Home San Antonio Press Releases 2012 Eagle Pass Businessman Pleads Guilty to Role in Scheme to Steal Funds from Maverick County

Eagle Pass Businessman Pleads Guilty to Role in Scheme to Steal Funds from Maverick County

U.S. Attorney’s Office November 29, 2012
  • Western District of Texas (210) 384-7100

Joe M. Rodriguez, age 37 and owner of Capitol Construction in Eagle Pass, Texas, faces up to 10 years in federal prison after pleading guilty today to a theft charge related to a scheme to steal more than $17,000 in Maverick County funds, announced United States Attorney Robert Pitman. Rodriguez remains on a $20,000 bond pending sentencing. No sentencing date has been scheduled.

Appearing before U.S. District Judge Alia Moses, Rodriguez pleaded guilty to aiding and abetting theft concerning programs receiving federal funds. According to the factual basis, between September 18, 2011 and October 11, 2011, Rodriguez, a private contractor who performed work for Maverick County, was issued several checks totaling more than $17,000 by Maverick County for allegedly providing to the county a forklift, as well as a motor for both a water truck and a forklift. Rodriguez deposited the checks into his bank account and then gave thousands of dollars to co-defendant Jaime Flores, per their usual arrangement. Rodriguez never provided Maverick County a forklift or the motor for a water truck and forklift. By pleading guilty, Rodriguez admitted that by accepting the checks, depositing the checks, and then giving a portion of the money from the checks to Flores, he was assisting agents of Maverick County in stealing funds from Maverick County.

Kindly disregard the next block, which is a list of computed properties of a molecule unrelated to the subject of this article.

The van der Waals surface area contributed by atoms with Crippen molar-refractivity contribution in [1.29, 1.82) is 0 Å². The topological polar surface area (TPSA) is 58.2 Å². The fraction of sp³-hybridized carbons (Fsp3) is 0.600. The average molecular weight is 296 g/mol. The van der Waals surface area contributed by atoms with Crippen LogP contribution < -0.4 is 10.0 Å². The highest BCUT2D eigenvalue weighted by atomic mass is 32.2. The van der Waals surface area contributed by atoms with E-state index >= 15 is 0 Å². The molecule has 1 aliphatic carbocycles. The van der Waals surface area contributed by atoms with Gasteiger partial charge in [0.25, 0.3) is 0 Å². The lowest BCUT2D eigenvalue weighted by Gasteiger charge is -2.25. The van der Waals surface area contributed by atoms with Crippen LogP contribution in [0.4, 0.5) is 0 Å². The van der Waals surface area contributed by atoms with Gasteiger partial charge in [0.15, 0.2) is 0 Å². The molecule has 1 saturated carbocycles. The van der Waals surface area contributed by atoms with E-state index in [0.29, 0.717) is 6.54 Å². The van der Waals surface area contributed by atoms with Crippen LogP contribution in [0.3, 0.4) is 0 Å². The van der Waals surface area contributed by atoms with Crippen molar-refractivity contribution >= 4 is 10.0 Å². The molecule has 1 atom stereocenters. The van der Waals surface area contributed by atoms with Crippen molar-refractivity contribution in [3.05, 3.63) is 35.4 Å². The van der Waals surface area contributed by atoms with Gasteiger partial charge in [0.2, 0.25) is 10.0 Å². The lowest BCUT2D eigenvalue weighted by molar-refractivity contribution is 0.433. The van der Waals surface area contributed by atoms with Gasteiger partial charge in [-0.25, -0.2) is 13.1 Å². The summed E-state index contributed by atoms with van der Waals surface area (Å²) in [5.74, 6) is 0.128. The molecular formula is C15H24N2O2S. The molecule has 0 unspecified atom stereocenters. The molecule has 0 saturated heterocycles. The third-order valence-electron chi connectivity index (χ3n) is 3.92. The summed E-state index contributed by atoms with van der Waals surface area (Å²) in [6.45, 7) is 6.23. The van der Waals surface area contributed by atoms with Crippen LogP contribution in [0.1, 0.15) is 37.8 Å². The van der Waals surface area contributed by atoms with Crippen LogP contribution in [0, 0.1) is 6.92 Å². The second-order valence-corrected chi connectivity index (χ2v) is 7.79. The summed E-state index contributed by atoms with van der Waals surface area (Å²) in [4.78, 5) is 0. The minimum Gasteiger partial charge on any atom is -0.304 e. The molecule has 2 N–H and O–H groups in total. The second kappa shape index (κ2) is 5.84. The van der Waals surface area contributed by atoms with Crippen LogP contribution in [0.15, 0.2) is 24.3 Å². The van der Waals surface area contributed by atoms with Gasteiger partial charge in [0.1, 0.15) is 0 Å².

Rodriguez’s co-defendants—former Maverick County Purchasing Agent Juan Carlos Moncada, age 32, and Maverick County Precinct One Foreman Jaime Flores, age 33—remain under indictment for wire fraud and theft concerning programs receiving federal funds. Jury selection and trial for Moncada and Flores is scheduled for January 15, 2013. If convicted of wire fraud, a defendant faces up to 20 years in federal prison; theft concerning programs receiving federal funds, up to 10 years in federal prison. It is important to note that an indictment is merely a charge and should not be considered as evidence of guilt. Moncada and Flores are presumed innocent until proven guilty in a court of law. This case was investigated by the Federal Bureau of Investigation with assistance from the Texas Department of Public Safety. Assistant United States Attorney Michael Galdo is prosecuting this case on behalf of the government.

In 2011, Maverick County received hundreds of thousands of federal dollars as part of Operation Stonegarden, a federal grant program that provides funding to state, local, and tribal law enforcement agencies to enhance their capabilities to jointly secure U.S. borders and territories.

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